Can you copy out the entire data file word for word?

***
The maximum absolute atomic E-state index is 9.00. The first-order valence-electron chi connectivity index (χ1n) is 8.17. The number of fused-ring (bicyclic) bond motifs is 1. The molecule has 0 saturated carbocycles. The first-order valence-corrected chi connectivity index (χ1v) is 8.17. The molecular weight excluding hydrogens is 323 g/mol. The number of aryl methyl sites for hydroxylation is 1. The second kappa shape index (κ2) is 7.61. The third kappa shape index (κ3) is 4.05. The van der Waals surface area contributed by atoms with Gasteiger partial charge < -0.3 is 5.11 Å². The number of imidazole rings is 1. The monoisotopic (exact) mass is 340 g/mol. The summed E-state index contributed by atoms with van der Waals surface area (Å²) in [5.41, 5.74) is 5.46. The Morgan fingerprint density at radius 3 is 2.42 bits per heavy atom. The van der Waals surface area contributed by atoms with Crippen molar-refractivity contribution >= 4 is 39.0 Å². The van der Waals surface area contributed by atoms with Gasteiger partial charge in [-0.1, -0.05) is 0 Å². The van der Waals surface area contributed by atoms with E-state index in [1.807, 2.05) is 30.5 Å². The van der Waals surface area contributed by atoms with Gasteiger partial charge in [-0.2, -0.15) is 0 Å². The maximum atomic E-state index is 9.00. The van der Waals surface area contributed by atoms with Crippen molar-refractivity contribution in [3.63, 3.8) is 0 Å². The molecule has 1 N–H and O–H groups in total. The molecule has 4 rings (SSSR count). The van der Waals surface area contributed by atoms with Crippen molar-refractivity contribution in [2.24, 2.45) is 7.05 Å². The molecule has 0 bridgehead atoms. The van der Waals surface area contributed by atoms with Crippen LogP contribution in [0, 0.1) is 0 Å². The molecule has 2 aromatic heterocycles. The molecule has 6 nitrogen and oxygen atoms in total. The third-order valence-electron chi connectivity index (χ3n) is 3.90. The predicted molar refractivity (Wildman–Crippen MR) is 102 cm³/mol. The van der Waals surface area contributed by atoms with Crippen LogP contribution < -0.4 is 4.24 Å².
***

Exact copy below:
The maximum absolute atomic E-state index is 9.00. The first-order valence-electron chi connectivity index (χ1n) is 8.17. The number of fused-ring (bicyclic) bond motifs is 1. The molecule has 0 saturated carbocycles. The first-order valence-corrected chi connectivity index (χ1v) is 8.17. The molecular weight excluding hydrogens is 323 g/mol. The number of aryl methyl sites for hydroxylation is 1. The second kappa shape index (κ2) is 7.61. The third kappa shape index (κ3) is 4.05. The van der Waals surface area contributed by atoms with Gasteiger partial charge < -0.3 is 5.11 Å². The number of imidazole rings is 1. The monoisotopic (exact) mass is 340 g/mol. The summed E-state index contributed by atoms with van der Waals surface area (Å²) in [5.41, 5.74) is 5.46. The Morgan fingerprint density at radius 3 is 2.42 bits per heavy atom. The van der Waals surface area contributed by atoms with Crippen molar-refractivity contribution >= 4 is 39.0 Å². The van der Waals surface area contributed by atoms with Gasteiger partial charge in [-0.1, -0.05) is 0 Å². The van der Waals surface area contributed by atoms with E-state index in [1.807, 2.05) is 30.5 Å². The van der Waals surface area contributed by atoms with Gasteiger partial charge in [-0.2, -0.15) is 0 Å². The maximum atomic E-state index is 9.00. The van der Waals surface area contributed by atoms with Crippen molar-refractivity contribution in [3.63, 3.8) is 0 Å². The molecule has 1 N–H and O–H groups in total. The molecule has 4 rings (SSSR count). The van der Waals surface area contributed by atoms with Crippen molar-refractivity contribution in [2.24, 2.45) is 7.05 Å². The molecule has 0 bridgehead atoms. The van der Waals surface area contributed by atoms with Crippen LogP contribution in [0, 0.1) is 0 Å². The molecule has 2 aromatic heterocycles. The molecule has 6 nitrogen and oxygen atoms in total. The third-order valence-electron chi connectivity index (χ3n) is 3.90. The predicted molar refractivity (Wildman–Crippen MR) is 102 cm³/mol. The van der Waals surface area contributed by atoms with Crippen LogP contribution < -0.4 is 4.24 Å².